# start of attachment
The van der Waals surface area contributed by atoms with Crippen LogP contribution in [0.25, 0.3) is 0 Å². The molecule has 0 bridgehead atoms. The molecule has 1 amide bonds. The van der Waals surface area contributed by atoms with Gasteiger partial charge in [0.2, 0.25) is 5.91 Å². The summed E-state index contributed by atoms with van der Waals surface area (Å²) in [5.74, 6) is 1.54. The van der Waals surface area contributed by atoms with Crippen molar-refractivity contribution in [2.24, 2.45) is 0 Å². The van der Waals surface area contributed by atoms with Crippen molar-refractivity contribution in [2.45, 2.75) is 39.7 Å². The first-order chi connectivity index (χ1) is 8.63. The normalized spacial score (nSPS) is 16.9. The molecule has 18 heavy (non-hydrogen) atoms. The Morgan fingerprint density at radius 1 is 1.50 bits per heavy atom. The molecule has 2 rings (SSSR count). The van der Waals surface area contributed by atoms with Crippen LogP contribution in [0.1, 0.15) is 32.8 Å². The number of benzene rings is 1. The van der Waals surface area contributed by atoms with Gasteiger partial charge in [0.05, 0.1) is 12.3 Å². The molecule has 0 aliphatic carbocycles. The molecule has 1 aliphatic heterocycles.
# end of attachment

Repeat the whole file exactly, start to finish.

The van der Waals surface area contributed by atoms with Crippen LogP contribution in [0.25, 0.3) is 0 Å². The molecule has 0 bridgehead atoms. The molecule has 1 amide bonds. The van der Waals surface area contributed by atoms with Gasteiger partial charge in [0.2, 0.25) is 5.91 Å². The summed E-state index contributed by atoms with van der Waals surface area (Å²) in [5.74, 6) is 1.54. The van der Waals surface area contributed by atoms with Crippen molar-refractivity contribution in [2.24, 2.45) is 0 Å². The van der Waals surface area contributed by atoms with Crippen molar-refractivity contribution in [2.45, 2.75) is 39.7 Å². The first-order chi connectivity index (χ1) is 8.63. The normalized spacial score (nSPS) is 16.9. The molecule has 18 heavy (non-hydrogen) atoms. The Morgan fingerprint density at radius 1 is 1.50 bits per heavy atom. The molecule has 2 rings (SSSR count). The van der Waals surface area contributed by atoms with Crippen LogP contribution in [0.1, 0.15) is 32.8 Å². The number of benzene rings is 1. The van der Waals surface area contributed by atoms with Gasteiger partial charge in [0.05, 0.1) is 12.3 Å². The molecule has 0 aliphatic carbocycles. The molecule has 1 aliphatic heterocycles.